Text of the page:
Jesus mythers are really convinced of the soundness of their position. They contend dogmatically and endlessly, using arguments and methods regarded as sound only by themselves. We spot this in Flemming’s praise for Doherty’s rebuttal to my review:

Still, it is this other side that currently has a hold, however tenuous, on the “consensus of experts” on the matter of Jesus’ historicity. It must be frustrating for Earl to have the equivalent of “the sun revolves around Earth” stand as an accepted theory while his better theory sits right out there, fully supported by evidence and logic, yet unsupported by the establishment.[2]

The editor for The Fourth R is correct in my opinion: No amount of evidence or argument will change the minds of hyperskeptics like Doherty and Flemming. My preference is to continue my research in areas that are living discussions among scholars. This requires resisting the temptation to be distracted into further discussion with Doherty, a discussion that would require much time answering a hypothesis that I and all but a very few regard as quackery. Perhaps some mythers will interpret this as backing down from what they regard as irrefutable arguments. Let them think what they may. I choose not to concern myself with the opinions of a few from this camp.

The Jesus mythers will continue to advance their thesis and complain of being kept outside of the arena of serious academic discussion. They carry their signs, “Jesus Never Existed!” “They won’t listen to me!” and label those inside the arena as “Anti-Intellectuals,” “Fundamentalists,” “Misguided Liberals,” and “Flat-Earthers.” Doherty & Associates are baffled that all but a few naïve onlookers pass them by quickly, wagging their heads and rolling their eyes. They never see that they have a fellow picketer less than a hundred yards away. It’s the president of Iran. He too is frustrated and carries a sign that says “The Holocaust Never Happened!”[3]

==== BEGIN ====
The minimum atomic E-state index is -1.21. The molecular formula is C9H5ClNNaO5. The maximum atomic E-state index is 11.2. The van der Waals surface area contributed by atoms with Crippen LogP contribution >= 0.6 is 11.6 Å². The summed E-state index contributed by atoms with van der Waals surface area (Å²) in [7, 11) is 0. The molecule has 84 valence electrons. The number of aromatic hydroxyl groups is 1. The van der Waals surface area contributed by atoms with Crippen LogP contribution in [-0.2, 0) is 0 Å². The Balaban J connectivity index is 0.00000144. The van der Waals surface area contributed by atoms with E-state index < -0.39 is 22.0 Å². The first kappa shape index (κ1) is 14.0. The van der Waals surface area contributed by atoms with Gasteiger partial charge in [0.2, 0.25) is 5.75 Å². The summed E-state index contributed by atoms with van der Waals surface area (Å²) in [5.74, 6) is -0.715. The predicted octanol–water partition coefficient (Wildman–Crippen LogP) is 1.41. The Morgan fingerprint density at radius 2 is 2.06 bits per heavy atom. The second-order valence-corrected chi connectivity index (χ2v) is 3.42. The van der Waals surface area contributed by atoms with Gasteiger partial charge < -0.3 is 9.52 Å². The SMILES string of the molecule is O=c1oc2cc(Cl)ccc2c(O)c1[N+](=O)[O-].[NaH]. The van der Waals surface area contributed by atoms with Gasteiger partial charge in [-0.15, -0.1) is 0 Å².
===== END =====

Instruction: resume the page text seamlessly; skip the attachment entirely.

[1] So, that I am not misunderstood, I am not suggesting that the Fellows of the Jesus Seminar are dogs; only that these exceedingly skeptical scholars whom we might expect to embrace the Jesus myth hypothesis if there were any merit to it walk away in disinterest.

[2]Brian Flemming, “Earl Doherty does me a solid” (12/18/05) at

http://www.slumdance.com/blogs/brian_flemming/archives/001885.html.

[3] Doherty could miss my meaning here and think, “Oh, but we have so much evidence for the holocaust! We have living eyewitnesses and photographs!” But my point is that just as some deny the holocaust in spite of strong evidence, others deny the existence of Jesus in spite of strong evidence. Moreover, if a person has strong emotional reasons for denying a well-evidenced position (e.g., Doherty and Flemming have a very low opinion of Christians and the President of Iran hates Jews), it will be difficult for any amount of evidence to convince him of his error until he is able to deal with those emotions, and thereby allowing his horizon to mature.